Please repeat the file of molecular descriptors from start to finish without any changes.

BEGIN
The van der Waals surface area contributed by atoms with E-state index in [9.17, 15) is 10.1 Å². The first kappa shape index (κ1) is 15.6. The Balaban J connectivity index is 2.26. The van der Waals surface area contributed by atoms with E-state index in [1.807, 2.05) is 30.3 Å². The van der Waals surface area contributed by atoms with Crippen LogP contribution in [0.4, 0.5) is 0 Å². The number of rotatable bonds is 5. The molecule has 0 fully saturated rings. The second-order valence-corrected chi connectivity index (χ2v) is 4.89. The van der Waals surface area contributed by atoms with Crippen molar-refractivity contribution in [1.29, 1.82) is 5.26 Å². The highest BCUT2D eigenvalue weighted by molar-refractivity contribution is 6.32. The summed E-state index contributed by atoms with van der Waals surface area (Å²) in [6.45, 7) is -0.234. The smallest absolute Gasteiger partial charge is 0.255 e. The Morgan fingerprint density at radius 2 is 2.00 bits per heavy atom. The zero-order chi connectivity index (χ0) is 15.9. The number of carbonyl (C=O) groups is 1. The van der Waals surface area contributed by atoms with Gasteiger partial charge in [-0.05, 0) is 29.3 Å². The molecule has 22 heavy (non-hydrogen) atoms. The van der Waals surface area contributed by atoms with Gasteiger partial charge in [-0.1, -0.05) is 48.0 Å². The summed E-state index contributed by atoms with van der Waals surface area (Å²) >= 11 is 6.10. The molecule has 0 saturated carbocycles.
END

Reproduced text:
The van der Waals surface area contributed by atoms with E-state index in [9.17, 15) is 10.1 Å². The first kappa shape index (κ1) is 15.6. The Balaban J connectivity index is 2.26. The van der Waals surface area contributed by atoms with E-state index in [1.807, 2.05) is 30.3 Å². The van der Waals surface area contributed by atoms with Crippen LogP contribution in [0.4, 0.5) is 0 Å². The number of rotatable bonds is 5. The molecule has 0 fully saturated rings. The second-order valence-corrected chi connectivity index (χ2v) is 4.89. The van der Waals surface area contributed by atoms with Crippen molar-refractivity contribution in [1.29, 1.82) is 5.26 Å². The highest BCUT2D eigenvalue weighted by molar-refractivity contribution is 6.32. The summed E-state index contributed by atoms with van der Waals surface area (Å²) in [6.45, 7) is -0.234. The smallest absolute Gasteiger partial charge is 0.255 e. The Morgan fingerprint density at radius 2 is 2.00 bits per heavy atom. The zero-order chi connectivity index (χ0) is 15.9. The number of carbonyl (C=O) groups is 1. The van der Waals surface area contributed by atoms with Gasteiger partial charge in [-0.05, 0) is 29.3 Å². The molecule has 22 heavy (non-hydrogen) atoms. The van der Waals surface area contributed by atoms with Gasteiger partial charge in [-0.1, -0.05) is 48.0 Å². The summed E-state index contributed by atoms with van der Waals surface area (Å²) >= 11 is 6.10. The molecule has 0 saturated carbocycles.